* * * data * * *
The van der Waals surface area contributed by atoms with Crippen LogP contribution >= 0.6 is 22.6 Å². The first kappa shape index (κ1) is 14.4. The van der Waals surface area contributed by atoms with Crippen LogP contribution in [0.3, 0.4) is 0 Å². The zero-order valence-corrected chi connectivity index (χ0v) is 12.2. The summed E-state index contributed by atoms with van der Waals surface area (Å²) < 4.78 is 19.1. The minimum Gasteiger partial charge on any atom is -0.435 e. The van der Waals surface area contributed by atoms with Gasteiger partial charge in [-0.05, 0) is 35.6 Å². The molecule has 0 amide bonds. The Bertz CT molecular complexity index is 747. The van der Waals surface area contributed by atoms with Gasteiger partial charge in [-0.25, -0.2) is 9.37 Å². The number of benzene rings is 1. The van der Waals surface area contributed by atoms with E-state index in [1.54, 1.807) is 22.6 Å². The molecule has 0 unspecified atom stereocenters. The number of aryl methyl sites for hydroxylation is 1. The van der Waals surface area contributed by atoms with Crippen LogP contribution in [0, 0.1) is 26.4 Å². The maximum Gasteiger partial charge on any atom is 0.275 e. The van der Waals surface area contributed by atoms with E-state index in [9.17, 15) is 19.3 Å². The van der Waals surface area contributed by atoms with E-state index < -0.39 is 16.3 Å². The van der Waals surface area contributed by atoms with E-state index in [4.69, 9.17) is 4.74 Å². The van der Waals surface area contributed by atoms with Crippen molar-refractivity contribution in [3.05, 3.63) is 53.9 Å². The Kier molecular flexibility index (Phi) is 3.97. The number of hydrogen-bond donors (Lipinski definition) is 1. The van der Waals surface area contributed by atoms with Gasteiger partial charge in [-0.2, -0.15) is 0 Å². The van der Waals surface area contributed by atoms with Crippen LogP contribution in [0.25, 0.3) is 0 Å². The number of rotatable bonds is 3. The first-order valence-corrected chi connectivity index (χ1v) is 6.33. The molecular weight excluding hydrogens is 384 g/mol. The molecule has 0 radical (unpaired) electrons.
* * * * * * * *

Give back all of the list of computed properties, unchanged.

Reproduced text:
The van der Waals surface area contributed by atoms with Crippen LogP contribution >= 0.6 is 22.6 Å². The first kappa shape index (κ1) is 14.4. The van der Waals surface area contributed by atoms with Crippen LogP contribution in [0.3, 0.4) is 0 Å². The zero-order valence-corrected chi connectivity index (χ0v) is 12.2. The summed E-state index contributed by atoms with van der Waals surface area (Å²) < 4.78 is 19.1. The minimum Gasteiger partial charge on any atom is -0.435 e. The van der Waals surface area contributed by atoms with Gasteiger partial charge in [-0.05, 0) is 35.6 Å². The molecule has 0 amide bonds. The Bertz CT molecular complexity index is 747. The van der Waals surface area contributed by atoms with Gasteiger partial charge in [-0.25, -0.2) is 9.37 Å². The number of benzene rings is 1. The van der Waals surface area contributed by atoms with E-state index in [1.54, 1.807) is 22.6 Å². The molecule has 0 unspecified atom stereocenters. The number of aryl methyl sites for hydroxylation is 1. The van der Waals surface area contributed by atoms with Crippen LogP contribution in [0, 0.1) is 26.4 Å². The maximum Gasteiger partial charge on any atom is 0.275 e. The van der Waals surface area contributed by atoms with E-state index in [9.17, 15) is 19.3 Å². The van der Waals surface area contributed by atoms with E-state index < -0.39 is 16.3 Å². The van der Waals surface area contributed by atoms with E-state index in [4.69, 9.17) is 4.74 Å². The van der Waals surface area contributed by atoms with Crippen molar-refractivity contribution in [3.05, 3.63) is 53.9 Å². The Kier molecular flexibility index (Phi) is 3.97. The number of hydrogen-bond donors (Lipinski definition) is 1. The van der Waals surface area contributed by atoms with Gasteiger partial charge in [-0.2, -0.15) is 0 Å². The van der Waals surface area contributed by atoms with Crippen LogP contribution in [0.25, 0.3) is 0 Å². The number of rotatable bonds is 3. The first-order valence-corrected chi connectivity index (χ1v) is 6.33. The molecular weight excluding hydrogens is 384 g/mol. The molecule has 0 radical (unpaired) electrons.